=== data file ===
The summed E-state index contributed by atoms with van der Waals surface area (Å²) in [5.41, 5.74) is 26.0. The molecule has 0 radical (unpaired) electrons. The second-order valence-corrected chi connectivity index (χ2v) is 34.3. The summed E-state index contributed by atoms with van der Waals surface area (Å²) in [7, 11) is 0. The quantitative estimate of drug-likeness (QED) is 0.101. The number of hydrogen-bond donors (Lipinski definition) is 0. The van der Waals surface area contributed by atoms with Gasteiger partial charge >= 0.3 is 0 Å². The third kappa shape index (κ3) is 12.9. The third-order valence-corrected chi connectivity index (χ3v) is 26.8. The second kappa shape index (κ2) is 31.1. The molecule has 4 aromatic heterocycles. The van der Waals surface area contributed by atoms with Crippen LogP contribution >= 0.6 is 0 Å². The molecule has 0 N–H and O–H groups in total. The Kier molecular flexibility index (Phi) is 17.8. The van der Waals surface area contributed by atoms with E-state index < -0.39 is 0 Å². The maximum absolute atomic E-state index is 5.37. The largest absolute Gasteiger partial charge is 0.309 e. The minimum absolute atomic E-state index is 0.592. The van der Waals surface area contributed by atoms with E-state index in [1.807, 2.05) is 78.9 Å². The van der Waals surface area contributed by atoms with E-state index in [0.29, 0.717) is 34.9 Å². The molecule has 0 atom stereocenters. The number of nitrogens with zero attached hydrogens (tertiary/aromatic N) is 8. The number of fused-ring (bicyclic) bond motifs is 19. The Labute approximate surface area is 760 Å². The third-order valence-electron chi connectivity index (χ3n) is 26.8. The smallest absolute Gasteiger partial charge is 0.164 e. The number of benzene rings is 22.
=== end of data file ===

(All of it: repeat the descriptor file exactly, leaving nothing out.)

The summed E-state index contributed by atoms with van der Waals surface area (Å²) in [5.41, 5.74) is 26.0. The molecule has 0 radical (unpaired) electrons. The second-order valence-corrected chi connectivity index (χ2v) is 34.3. The summed E-state index contributed by atoms with van der Waals surface area (Å²) in [7, 11) is 0. The quantitative estimate of drug-likeness (QED) is 0.101. The number of hydrogen-bond donors (Lipinski definition) is 0. The van der Waals surface area contributed by atoms with Gasteiger partial charge >= 0.3 is 0 Å². The third kappa shape index (κ3) is 12.9. The third-order valence-corrected chi connectivity index (χ3v) is 26.8. The second kappa shape index (κ2) is 31.1. The molecule has 4 aromatic heterocycles. The van der Waals surface area contributed by atoms with Crippen LogP contribution >= 0.6 is 0 Å². The molecule has 0 N–H and O–H groups in total. The Kier molecular flexibility index (Phi) is 17.8. The van der Waals surface area contributed by atoms with E-state index < -0.39 is 0 Å². The maximum absolute atomic E-state index is 5.37. The largest absolute Gasteiger partial charge is 0.309 e. The minimum absolute atomic E-state index is 0.592. The van der Waals surface area contributed by atoms with E-state index in [1.807, 2.05) is 78.9 Å². The van der Waals surface area contributed by atoms with E-state index in [0.29, 0.717) is 34.9 Å². The molecule has 0 atom stereocenters. The number of nitrogens with zero attached hydrogens (tertiary/aromatic N) is 8. The number of fused-ring (bicyclic) bond motifs is 19. The Labute approximate surface area is 760 Å². The third-order valence-electron chi connectivity index (χ3n) is 26.8. The smallest absolute Gasteiger partial charge is 0.164 e. The number of benzene rings is 22.